4.

C. Borchers, S. Müller, D. Stichtenoth, D. Schwen, and C. Ronning, “Catalyst-nanostructure interaction in the growth of 1-D ZnO nanostructures,” J. Phys. Chem. B 110(4), 1656–1660 (2006). [CrossRef] [PubMed]

5.

Y. Huang, X. F. Duan, and C. M. Lieber, “Nanowires for integrated multicolor nanophotonics,” Small 1(1), 142–147 (2005). [CrossRef]

6.

R. X. Yan, D. Gargas, and P. D. Yang, “Nanowire photonics,” Nat. Photonics 3(10), 569–576 (2009). [CrossRef]

7.

D. C. Dai, S. J. Xu, S. L. Shi, M. H. Xie, and C. M. Che, “Efficient multiphoton-absorption-induced luminescence in single-crystalline ZnO at room temperature,” Opt. Lett. 30(24), 3377–3379 (2005). [CrossRef]

8.

Z. W. Dong, C. F. Zhang, G. J. You, X. Q. Qiu, K. J. Liu, Y. L. Yan, and S. X. Qian, “Multi-photon excitation UV emission by femtosecond pulses and nonlinearity in ZnO single crystal,” J. Phys. Condens. Matter 19(21), 216202 (2007). [CrossRef]

9.

J. He, Y. L. Qu, H. P. Li, J. Mi, and W. Ji, “Three-photon absorption in ZnO and ZnS crystals,” Opt. Express 13(23), 9235–9247 (2005). [CrossRef] [PubMed]

10.

F. Yoshino, S. Polyakov, M. G. Liu, and G. Stegeman, “Observation of three-photon enhanced four-photon absorption,” Phys. Rev. Lett. 91(6), 063902 (2003). [CrossRef] [PubMed]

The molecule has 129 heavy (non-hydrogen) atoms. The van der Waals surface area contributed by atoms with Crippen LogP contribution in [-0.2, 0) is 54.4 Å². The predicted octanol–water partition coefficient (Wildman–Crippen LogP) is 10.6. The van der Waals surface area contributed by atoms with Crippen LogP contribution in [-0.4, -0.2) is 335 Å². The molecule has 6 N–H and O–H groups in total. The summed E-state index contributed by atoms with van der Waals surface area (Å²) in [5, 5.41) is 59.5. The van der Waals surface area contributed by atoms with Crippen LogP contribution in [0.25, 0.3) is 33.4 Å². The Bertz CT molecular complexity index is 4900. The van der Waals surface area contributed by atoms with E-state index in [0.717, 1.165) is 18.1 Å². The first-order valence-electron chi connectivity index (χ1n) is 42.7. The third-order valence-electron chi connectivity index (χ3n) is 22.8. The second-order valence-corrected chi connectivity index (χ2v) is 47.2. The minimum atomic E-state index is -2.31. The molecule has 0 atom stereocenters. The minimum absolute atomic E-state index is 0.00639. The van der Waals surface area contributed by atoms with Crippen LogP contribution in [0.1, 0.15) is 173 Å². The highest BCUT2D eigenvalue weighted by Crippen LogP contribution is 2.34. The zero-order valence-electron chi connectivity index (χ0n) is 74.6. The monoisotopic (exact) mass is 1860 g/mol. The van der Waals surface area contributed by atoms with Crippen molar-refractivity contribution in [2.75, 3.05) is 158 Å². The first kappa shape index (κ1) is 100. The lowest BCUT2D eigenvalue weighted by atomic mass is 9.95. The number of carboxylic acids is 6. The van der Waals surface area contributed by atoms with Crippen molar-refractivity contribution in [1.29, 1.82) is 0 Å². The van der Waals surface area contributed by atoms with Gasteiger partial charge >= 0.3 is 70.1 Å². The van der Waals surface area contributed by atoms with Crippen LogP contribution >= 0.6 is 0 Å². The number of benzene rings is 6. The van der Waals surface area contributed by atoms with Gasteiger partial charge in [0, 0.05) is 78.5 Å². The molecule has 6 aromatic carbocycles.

11.

X. J. Zhang, W. Ji, and S. H. Tang, “Determination of optical nonlinearities and carrier lifetime in ZnO,” J. Opt. Soc. Am. B 14(8), 1951–1955 (1997). [CrossRef]

12.

L. De Boni, A. A. Andrade, D. S. Corrêa, D. T. Balogh, S. C. Zilio, L. Misoguti, and C. R. Mendonça, “Nonlinear Absorption Spectrum in MEH-PPV/Chloroform Solution: A Competition between Two-Photon and Saturated Absorption Processes,” J. Phys. Chem. B 108(17), 5221–5224 (2004). [CrossRef]

13.

V. Srikant and D. R. Clarke, “On the optical band gap of zinc oxide,” J. Appl. Phys. 83(10), 5447–5451 (1998). [CrossRef]

14.

M. Sheik-Bahae, A. A. Said, T.-H. Wei, D. J. Hagan, and E. W. Van Stryland, “Sensitive Measurement of Optical Nonlinearities Using a Single Beam,” IEEE J. Quantum Electron. 26(4), 760–769 (1990). [CrossRef]

15.

H. S. Brandi and C. B. Araujos, “Multiphoton Absorption-Coefficients in Solids - a Universal Curve,” J. Phys. C Solid State Phys. 16(30), 5929–5936 (1983). [CrossRef]

16.

R. P. Chin, Y. R. Shen, and V. Petrovakoch, “Photoluminescence from Porous Silicon by Infrared Multiphoton Excitation,” Science 270(5237), 776–778 (1995). [CrossRef]

17.

A. Janotti and C. G. Van de Walle, “Oxygen vacancies in ZnO,” Appl. Phys. Lett. 87(12), 122102 (2005). [CrossRef]

18.

X. S. Wang, J. R. Qiu, J. Song, J. Xu, Y. Liao, H. Y. Sun, Y. Cheng, and Z. Z. Xu, “Upconversion luminescence and optical power limiting effect based on two- and three-photon absorption processes of ZnO crystal,” Opt. Commun. 280(1), 197–201 (2007). [CrossRef]